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10 Tips to Get Your Vehicle Winter-Ready

No matter where you live in Canada, you’re bound to hit snow-covered roads and slippery conditions at some point this winter. From digging out your car to maneuvering a snowstorm, the auto experts at OK Tire reveal how to get your vehicle winter-ready in 10 easy steps.

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Winter driving in CanadaPhoto: ShutterStock

1. Check your vehicle’s fluid levels.

Most vehicle owners remember to have their oil checked regularly, but forget other important fluids such as power steering, brake and transmission fluids. Come winter, the two most important fluids to check are windshield washer anti-freeze and engine antifreeze. In winter, a regular fluid level checkup is key to keeping you on the road, preventing freezing and increasing your overall visibility.

2. Check the battery.

Colder temperatures make the engine harder to turn over, using valuable cold-cranking amperage from the battery. Make sure your battery’s connections are clean, tight and corrosion-free and consider replacing your battery every five years.

3. Check the headlights.

To ensure maximum visibility in harsh weather conditions, replace dim or burnt-out bulbs right away. Check the plastic casing covering the headlights, which may become cloudy over time.

Check out our step-by-step tips on how to clean cloudy headlights!

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Checking wiper bladesPhoto: ShutterStock

4. Replace your windshield wipers.

If your windshield wiper blades smear, skip, streak or squeak, they’re likely past their prime and unsafe for winter driving. Regardless, wiper blades should be replaced at least once a year.

5. Check for an exhaust leak.

An exhaust leak caused by a blocked or damaged exhaust pipe could cause carbon monoxide to enter the vehicle. Look for leaks and listen for excessive noise, which is the most common sign of an exhaust leak. Never run the engine if the rear section of the vehicle is buried in snow.

6. Check the heater and defroster.

Check the heater and defroster and remember to change the cabin filter: a plugged filter can actually be one of the reasons the windows are fogging up.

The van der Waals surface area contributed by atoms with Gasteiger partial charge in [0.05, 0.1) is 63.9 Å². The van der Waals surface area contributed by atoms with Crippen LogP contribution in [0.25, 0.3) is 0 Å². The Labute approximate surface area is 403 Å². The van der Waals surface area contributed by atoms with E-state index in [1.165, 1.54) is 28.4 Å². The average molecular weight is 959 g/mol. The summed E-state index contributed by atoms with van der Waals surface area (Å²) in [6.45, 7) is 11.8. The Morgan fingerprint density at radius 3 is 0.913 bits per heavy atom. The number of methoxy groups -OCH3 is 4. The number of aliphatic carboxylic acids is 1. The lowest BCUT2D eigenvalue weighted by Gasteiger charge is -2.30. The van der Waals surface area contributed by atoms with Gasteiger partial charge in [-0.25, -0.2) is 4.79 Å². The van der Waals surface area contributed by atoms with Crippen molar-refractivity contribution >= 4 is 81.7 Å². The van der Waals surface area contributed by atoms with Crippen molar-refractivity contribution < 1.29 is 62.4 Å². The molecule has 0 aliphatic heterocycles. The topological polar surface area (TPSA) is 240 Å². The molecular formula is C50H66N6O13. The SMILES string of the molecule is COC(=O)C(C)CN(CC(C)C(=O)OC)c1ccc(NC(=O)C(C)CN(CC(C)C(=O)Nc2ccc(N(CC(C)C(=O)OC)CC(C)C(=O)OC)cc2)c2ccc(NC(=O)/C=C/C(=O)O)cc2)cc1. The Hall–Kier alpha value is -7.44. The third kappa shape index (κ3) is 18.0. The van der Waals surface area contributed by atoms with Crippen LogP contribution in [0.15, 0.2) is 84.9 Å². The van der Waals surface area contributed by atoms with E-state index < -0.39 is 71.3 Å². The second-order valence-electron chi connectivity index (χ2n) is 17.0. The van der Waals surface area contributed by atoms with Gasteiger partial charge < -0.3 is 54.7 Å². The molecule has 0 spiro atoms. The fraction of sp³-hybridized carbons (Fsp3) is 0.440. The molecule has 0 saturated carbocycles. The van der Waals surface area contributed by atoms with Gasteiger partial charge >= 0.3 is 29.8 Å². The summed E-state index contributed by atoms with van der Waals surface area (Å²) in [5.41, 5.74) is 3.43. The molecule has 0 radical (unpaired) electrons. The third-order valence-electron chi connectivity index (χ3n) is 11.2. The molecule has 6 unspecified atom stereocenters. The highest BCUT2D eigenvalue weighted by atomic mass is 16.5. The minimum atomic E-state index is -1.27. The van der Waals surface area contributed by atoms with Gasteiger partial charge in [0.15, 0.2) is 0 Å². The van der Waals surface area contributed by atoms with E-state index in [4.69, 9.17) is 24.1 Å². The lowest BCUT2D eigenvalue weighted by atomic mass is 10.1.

7. Get the brakes tested.

When you need to put your foot on the brake pedal unexpectedly, every second counts. A thorough checkup from a qualified mechanic will ensure your steering and suspension are stable and in control. You can also do your part by practicing safe winter driving. Leave extra room for braking when travelling on slick and icy roads.

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Winter tiresPhoto: ShutterStock

8. Check your vehicle’s tires.

Your tires are your only point of contact with the road, so making sure you have the right ones on your vehicle is essential. Remember that all-weather tires aren’t designed for severe cold. Winter tires offer the best traction, handling and braking in temperatures below 7°C.

9. Re-read the owner’s manual.

A great way to ensure the entire family’s well-being is to know your vehicle inside and out. Give your vehicle owner’s manual a thorough read and pay close attention to sections concerning rear wheel, front wheel, or four-wheel drive, as well as the anti-lock braking system, to better understand how your vehicle will respond to a skid.

10. Assemble a roadside emergency kit.

Emergency flares, booster cables, a small shovel and a bag of salt or kitty litter (for traction) are essential if you get stuck in snow. You might also consider assembling a general survival kit, including a blanket, candles and matches, a water bottle, non-perishable food items, a flashlight and extra hats and gloves. This could help keep you and your passengers safe and warm until help arrives.

To find out more, visit OK Tire.

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